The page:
A comparison of equivalent noise methods in investigating local and global form and motion integration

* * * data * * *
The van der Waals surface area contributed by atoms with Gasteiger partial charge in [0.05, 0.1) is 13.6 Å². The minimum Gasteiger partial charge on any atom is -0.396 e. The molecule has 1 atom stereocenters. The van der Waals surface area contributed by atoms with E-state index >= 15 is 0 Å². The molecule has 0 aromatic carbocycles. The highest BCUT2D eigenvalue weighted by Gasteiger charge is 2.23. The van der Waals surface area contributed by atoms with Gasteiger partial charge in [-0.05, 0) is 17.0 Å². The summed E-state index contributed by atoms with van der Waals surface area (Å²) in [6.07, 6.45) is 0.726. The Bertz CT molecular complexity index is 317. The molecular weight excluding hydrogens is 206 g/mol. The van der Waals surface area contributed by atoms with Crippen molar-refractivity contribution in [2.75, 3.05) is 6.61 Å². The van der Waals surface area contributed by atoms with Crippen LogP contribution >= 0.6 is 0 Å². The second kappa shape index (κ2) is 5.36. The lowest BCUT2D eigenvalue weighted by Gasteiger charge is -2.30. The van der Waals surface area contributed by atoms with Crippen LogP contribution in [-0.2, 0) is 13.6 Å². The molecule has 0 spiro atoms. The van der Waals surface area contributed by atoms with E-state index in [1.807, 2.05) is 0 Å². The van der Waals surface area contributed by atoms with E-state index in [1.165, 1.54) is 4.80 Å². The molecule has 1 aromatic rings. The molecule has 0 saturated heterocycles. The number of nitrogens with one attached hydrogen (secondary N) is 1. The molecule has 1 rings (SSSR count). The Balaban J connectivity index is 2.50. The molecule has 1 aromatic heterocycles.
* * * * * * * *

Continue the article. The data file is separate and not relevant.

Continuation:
Static and dynamic cues within certain spatiotemporal proximity are used to evoke respective global percepts of form and motion. The limiting factors in this process are, first, internal noise, which indexes local orientation/direction detection, and, second, sampling efficiency, which relates to the processing and the representation of global orientation/direction. These parameters are quantified using the equivalent noise (EN) paradigm. EN has been implemented with just two levels: high and low noise. However, when using this simplified version, one must assume the shape of the overall noise dependence, as the intermediate points are missing. Here, we investigated whether two distinct EN methods, the 8-point and the simplified 2-point version, reveal comparable parameter estimates. This was performed for three different types of stimuli: random dot kinematograms, and static and dynamic translational Glass patterns, to investigate how constant internal noise estimates are, and how sampling efficiency might vary over tasks. The results indicated substantial compatibility between estimates over a wide range of external noise levels sampled with eight data points, and a simplified version producing two highly informative data points. Our findings support the use of a simplified procedure to estimate essential form-motion integration parameters, paving the way for rapid and critical applications to populations that cannot tolerate protracted measurements.